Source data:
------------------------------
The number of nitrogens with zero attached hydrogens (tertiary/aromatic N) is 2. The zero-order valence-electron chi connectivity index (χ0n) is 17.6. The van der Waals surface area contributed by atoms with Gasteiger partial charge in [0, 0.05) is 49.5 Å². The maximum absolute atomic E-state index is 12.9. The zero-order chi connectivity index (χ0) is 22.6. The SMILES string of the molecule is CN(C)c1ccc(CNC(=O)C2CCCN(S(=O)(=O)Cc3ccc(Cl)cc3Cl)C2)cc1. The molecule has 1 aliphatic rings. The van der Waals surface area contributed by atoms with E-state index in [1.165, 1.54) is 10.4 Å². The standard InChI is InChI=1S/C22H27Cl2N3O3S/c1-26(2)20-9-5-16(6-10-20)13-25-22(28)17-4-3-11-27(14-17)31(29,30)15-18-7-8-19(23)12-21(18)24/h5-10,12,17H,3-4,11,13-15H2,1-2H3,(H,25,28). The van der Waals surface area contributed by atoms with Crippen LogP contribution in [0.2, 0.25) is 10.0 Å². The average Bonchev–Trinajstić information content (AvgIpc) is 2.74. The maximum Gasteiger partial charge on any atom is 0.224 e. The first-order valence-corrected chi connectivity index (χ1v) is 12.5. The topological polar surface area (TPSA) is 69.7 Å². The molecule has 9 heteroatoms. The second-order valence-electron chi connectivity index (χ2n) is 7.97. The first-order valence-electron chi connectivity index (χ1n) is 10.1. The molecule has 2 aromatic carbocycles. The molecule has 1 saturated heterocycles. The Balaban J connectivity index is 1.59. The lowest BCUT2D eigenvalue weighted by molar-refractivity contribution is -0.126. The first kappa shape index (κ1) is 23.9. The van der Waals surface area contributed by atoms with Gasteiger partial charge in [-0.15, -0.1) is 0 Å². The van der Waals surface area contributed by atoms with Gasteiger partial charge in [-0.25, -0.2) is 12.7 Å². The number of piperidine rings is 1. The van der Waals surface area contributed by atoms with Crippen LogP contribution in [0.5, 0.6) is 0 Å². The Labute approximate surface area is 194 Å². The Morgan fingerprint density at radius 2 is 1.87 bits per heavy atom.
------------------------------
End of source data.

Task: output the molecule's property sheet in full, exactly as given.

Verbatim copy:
The number of nitrogens with zero attached hydrogens (tertiary/aromatic N) is 2. The zero-order valence-electron chi connectivity index (χ0n) is 17.6. The van der Waals surface area contributed by atoms with Gasteiger partial charge in [0, 0.05) is 49.5 Å². The maximum absolute atomic E-state index is 12.9. The zero-order chi connectivity index (χ0) is 22.6. The SMILES string of the molecule is CN(C)c1ccc(CNC(=O)C2CCCN(S(=O)(=O)Cc3ccc(Cl)cc3Cl)C2)cc1. The molecule has 1 aliphatic rings. The van der Waals surface area contributed by atoms with E-state index in [1.165, 1.54) is 10.4 Å². The standard InChI is InChI=1S/C22H27Cl2N3O3S/c1-26(2)20-9-5-16(6-10-20)13-25-22(28)17-4-3-11-27(14-17)31(29,30)15-18-7-8-19(23)12-21(18)24/h5-10,12,17H,3-4,11,13-15H2,1-2H3,(H,25,28). The van der Waals surface area contributed by atoms with Crippen LogP contribution in [0.2, 0.25) is 10.0 Å². The average Bonchev–Trinajstić information content (AvgIpc) is 2.74. The maximum Gasteiger partial charge on any atom is 0.224 e. The first-order valence-corrected chi connectivity index (χ1v) is 12.5. The topological polar surface area (TPSA) is 69.7 Å². The molecule has 9 heteroatoms. The second-order valence-electron chi connectivity index (χ2n) is 7.97. The first-order valence-electron chi connectivity index (χ1n) is 10.1. The molecule has 2 aromatic carbocycles. The molecule has 1 saturated heterocycles. The Balaban J connectivity index is 1.59. The lowest BCUT2D eigenvalue weighted by molar-refractivity contribution is -0.126. The first kappa shape index (κ1) is 23.9. The van der Waals surface area contributed by atoms with Gasteiger partial charge in [-0.15, -0.1) is 0 Å². The van der Waals surface area contributed by atoms with Gasteiger partial charge in [-0.25, -0.2) is 12.7 Å². The number of piperidine rings is 1. The van der Waals surface area contributed by atoms with Crippen LogP contribution in [0.5, 0.6) is 0 Å². The Labute approximate surface area is 194 Å². The Morgan fingerprint density at radius 2 is 1.87 bits per heavy atom.